That distinction is important. When you use a debit card that’s linked to one or more of your bank accounts, you typically can access all of the money in those accounts. (This is true even if there’s a daily limit on your cash withdrawals.) And when you use a credit card, you can spend as much as you want whenever you want, up to the limit set by the financial institution that issued the card. With a prepaid card, you can only spend what you or someone else previously loaded onto it.

There are many types of prepaid debit cards, and the features, benefits, fees, and protections vary for each. The most common ones include:

  • Government benefit cards. Federal and state agencies often issue these cards when paying certain benefits, such as Social Security, unemployment insurance, and Supplemental Nutrition Assistance Program (SNAP).
  • General-purpose reloadable cards (GPRs). These look just like traditional debit or credit cards, and most carry a “network” logo like Visa, MasterCard, American Express, or Discover. GPRs are “open-loop” cards, which means you can use them anywhere that accepts payment from that network.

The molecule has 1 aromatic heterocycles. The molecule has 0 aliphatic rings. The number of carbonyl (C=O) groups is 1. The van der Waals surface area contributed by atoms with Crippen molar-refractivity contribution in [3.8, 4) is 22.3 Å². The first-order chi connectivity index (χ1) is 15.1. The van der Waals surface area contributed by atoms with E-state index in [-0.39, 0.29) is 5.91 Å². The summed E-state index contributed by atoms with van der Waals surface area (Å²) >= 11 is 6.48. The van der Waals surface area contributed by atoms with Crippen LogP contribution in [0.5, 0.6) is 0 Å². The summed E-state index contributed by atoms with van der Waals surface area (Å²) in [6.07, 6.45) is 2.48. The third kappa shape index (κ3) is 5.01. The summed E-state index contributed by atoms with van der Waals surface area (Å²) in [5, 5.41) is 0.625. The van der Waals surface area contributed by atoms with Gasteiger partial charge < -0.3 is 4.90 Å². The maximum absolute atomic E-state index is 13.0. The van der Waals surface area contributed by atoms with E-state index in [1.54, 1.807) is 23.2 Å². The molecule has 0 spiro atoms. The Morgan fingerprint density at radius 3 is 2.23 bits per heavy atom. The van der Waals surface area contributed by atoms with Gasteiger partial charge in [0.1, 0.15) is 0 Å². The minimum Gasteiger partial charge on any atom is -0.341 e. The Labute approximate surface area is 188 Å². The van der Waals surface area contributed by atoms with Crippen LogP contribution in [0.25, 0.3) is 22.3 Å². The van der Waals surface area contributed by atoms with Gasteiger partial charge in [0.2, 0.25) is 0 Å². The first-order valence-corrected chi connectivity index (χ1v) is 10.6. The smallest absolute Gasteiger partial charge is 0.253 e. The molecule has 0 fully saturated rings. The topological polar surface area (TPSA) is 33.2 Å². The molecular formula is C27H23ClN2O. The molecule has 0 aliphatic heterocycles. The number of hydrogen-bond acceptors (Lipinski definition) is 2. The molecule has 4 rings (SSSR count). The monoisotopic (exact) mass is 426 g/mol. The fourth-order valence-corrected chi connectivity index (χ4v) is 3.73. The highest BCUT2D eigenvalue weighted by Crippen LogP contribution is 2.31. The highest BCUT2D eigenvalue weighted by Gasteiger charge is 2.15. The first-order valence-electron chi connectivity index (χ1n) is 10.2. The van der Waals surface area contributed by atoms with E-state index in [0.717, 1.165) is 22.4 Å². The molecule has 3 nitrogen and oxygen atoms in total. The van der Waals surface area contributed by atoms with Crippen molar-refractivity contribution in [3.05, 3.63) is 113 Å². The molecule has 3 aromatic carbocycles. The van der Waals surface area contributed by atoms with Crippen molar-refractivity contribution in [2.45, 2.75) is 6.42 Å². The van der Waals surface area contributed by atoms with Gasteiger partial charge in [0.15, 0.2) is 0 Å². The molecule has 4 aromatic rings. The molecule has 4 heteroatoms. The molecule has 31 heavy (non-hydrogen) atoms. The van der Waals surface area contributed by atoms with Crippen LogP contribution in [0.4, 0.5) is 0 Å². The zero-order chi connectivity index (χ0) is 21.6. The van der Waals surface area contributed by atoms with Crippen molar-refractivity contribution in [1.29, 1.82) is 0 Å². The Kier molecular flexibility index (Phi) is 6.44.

• Retail cards. You might think of these as gift cards. Retail cards are “closed-loop” cards, which means you can only use them at the store, group of stores, or location (like public transit) that issued the card. Most closed-loop cards do not carry a network logo.

With the exception of government benefit cards, most prepaid cards are available for purchase online or in stores.

How do prepaid debit cards work?

Using a prepaid card is simple. First, you “load” (add) a specific amount of money onto the card by paying in advance. Then, you use the card to spend it. For example, you can: